XIII and his other sister were no match for Caesar and Cleopatra and in the ensuing Battle of the Nile, XIII was forced to flee. Unfortunately, Ptolemy the Unlucky was drowned as he attempted to cross the Nile.

Strong to the Finish

Crystal City, Texas, has a long tradition of spinach – in fact, it is the self-proclaimed “Spinach Capital of the World.” And it has a statue to prove it. Unveiled on March 26, 1937,  just in time for the city’s second annual spinach festival, the larger-than-life statue of Popeye the Sailor Man with his trademark can of spinach stands proudly in front of City Hall. The first annual spinach festival was okay, but it just lacked something – a Popeye statue perhaps.

Granted a post office in 1908 and incorporated two years later with a population of 350, Crystal City became a farming center with the arrival of the railroad which allowed produce to be shipped to northern markets. Onions were the first crop of choice for Crystal City farmers, but spinach soon replaced the onion crop. By the 1930s, the Crystal City Cannery was pumping out 10,000 cans of spinach daily and shipping them off to those lucky northerners.

As popular and downright exciting as the spinach festival was, it was abandoned during World War II when Crystal City became home to the largest of the nation’s internment camps, housing American civilians of German, Japanese, and Italian ancestry (and introducing them, it would be surmised, to the wonders of canned spinach). Festivals were not resumed until 1982. And by then, the pent-up passions were palpable.

There are other Popeye statues, one in Illinois and three in Arkansas – most notably a bronze 2007 statue in Alma, Arkansas, which also claims to be the spinach capital of the world. And in fact, the shiny fiberglass Popeye effigy in front of Crystal City Hall is no longer the real statue, but a clever fake. The real statue is tucked safely inside City Hall to keep it safe from teenage vandals and those pesky Alma, Arkansas, wannabes.

 

 

November 14, 2006: Wings on a Pig

When the first Pig Stand opened, it was a restaurant like no other that had gone before. The year was 1921, the onset of the Roaring Twenties. Americans were in love with their pigstandautomobiles. More than eight million Fords and Oldsmobiles and Pierce Arrows roamed newly created highways.

Located on a Texas highway between Dallas and Fort Worth, the Pig Stand catered to those automobile folks – the first drive-in restaurant in the United States The restaurant’s owner, Dallas entrepreneur Jessie Kirby, reckoned that all those drivers would flock to a roadside barbecue where they could drive up, fill their faces with good Texas vittles, and drive off, without ever stepping out of their automobile. “People with cars are so lazy,” said Kirby, “they don’t want to get out of them.”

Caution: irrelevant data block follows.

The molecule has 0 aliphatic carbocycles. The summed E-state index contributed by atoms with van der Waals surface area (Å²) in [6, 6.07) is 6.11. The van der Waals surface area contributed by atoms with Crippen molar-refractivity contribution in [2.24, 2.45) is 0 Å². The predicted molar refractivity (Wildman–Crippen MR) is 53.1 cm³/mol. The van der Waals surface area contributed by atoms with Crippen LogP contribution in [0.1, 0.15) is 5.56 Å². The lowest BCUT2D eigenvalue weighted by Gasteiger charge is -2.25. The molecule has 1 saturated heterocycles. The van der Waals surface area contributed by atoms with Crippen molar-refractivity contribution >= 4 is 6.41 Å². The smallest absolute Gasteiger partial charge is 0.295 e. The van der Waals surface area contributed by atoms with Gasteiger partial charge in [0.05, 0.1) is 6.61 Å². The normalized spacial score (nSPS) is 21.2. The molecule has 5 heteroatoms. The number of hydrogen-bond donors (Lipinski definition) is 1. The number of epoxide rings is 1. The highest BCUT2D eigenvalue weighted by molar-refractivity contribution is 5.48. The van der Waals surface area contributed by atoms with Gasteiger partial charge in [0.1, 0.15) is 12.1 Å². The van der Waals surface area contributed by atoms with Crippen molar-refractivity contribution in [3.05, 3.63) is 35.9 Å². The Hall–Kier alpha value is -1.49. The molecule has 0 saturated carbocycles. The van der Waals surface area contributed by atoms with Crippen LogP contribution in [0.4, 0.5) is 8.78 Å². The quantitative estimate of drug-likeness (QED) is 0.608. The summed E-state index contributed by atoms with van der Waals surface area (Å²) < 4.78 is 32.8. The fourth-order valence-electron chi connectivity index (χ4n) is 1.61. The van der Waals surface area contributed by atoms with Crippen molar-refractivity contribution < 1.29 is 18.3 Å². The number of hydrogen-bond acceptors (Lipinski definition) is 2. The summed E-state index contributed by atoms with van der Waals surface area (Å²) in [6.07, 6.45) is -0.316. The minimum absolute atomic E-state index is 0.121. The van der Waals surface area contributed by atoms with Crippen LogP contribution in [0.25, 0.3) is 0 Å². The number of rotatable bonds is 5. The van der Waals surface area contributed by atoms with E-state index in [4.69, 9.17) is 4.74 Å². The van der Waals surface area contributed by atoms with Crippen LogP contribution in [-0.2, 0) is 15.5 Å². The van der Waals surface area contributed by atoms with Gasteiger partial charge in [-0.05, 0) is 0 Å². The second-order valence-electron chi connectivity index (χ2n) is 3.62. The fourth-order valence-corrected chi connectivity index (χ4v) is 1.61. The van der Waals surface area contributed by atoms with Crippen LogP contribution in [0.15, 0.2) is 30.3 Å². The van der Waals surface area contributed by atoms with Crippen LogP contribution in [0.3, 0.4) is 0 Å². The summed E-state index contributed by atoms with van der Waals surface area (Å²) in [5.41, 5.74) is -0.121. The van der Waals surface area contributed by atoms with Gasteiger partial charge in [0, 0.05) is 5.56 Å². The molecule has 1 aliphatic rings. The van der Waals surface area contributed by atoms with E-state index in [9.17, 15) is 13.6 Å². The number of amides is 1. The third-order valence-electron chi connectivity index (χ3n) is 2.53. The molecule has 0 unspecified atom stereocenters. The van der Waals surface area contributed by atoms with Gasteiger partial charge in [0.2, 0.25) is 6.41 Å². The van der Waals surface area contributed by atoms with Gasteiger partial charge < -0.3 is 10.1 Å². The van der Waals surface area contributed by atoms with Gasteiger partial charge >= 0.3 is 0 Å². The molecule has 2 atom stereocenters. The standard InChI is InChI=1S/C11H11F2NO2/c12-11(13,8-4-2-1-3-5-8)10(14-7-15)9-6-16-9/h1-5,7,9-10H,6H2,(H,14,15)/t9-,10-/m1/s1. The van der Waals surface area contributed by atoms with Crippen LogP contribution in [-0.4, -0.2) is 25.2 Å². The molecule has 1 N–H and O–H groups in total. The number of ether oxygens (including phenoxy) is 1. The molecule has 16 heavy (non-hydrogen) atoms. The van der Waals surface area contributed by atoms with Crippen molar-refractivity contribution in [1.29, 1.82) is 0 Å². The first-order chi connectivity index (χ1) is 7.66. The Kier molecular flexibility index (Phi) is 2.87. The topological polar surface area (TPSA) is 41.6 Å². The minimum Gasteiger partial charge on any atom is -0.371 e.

Kirby was a showman who knew how to attract customers. The Pig Stand had a red-tiled pagoda-like roof set on a rectangular building framed of wood and covered in stucco. As a customer was pulling in, teenage boys in spiffy white shirts and black bow ties would dash over to the car, hop onto the running board, and take an order – before the driver even came to a stop. For this derring-do, the servers were given the nickname carhops. Food historians credit the Pig Stand with the introduction of deep-fried onion rings, chicken-fried steak sandwiches, Texas Toast and high cholesterol.

The Pig Stand was a big hit with hungry drivers, and it soon became a chain, through one of the first franchising arrangements in restaurant history. Pig Stands popped up everywhere. By 1934, there were more than 130 of them in nine states, sporting the slogan “America’s Motor Lunch.” And dinner – Pig Stands boasted that more than 5,000 people enjoyed pig sandwich dinners every evening in Dallas alone. Pig Stand drive-ins soon replaced male carhops with attractive young women on roller skates, but maintained the formula that had got them this far: good-looking young carhops, tasty food, and speedy service – all in the comfort of your automobile.

Wartime gasoline and food rationing took its toll on the Pig Stand chain. And then came McDonald’s.  And Burger King.  And Wendy’s. By the end of the 1950s, all of the Pig Stand franchises outside of Texas had closed. And by 2005, only six remained in the state. Then on November 14, 2006, state officials closed the last two Pig Stands restaurants for unpaid sales taxes. And an icon oinked off into the Texas sunset.

 

November 3, 1957: Texas Haunt ‘Em

It was a dark and stormy night in Texas in the wee hours of November 3 when two immigrant farm workers, Pedro Saucedo and Joe Salaz, excitedly called the Levelland police department to report having seen a UFO. Levelland is a small prairie town not far from Lubbock.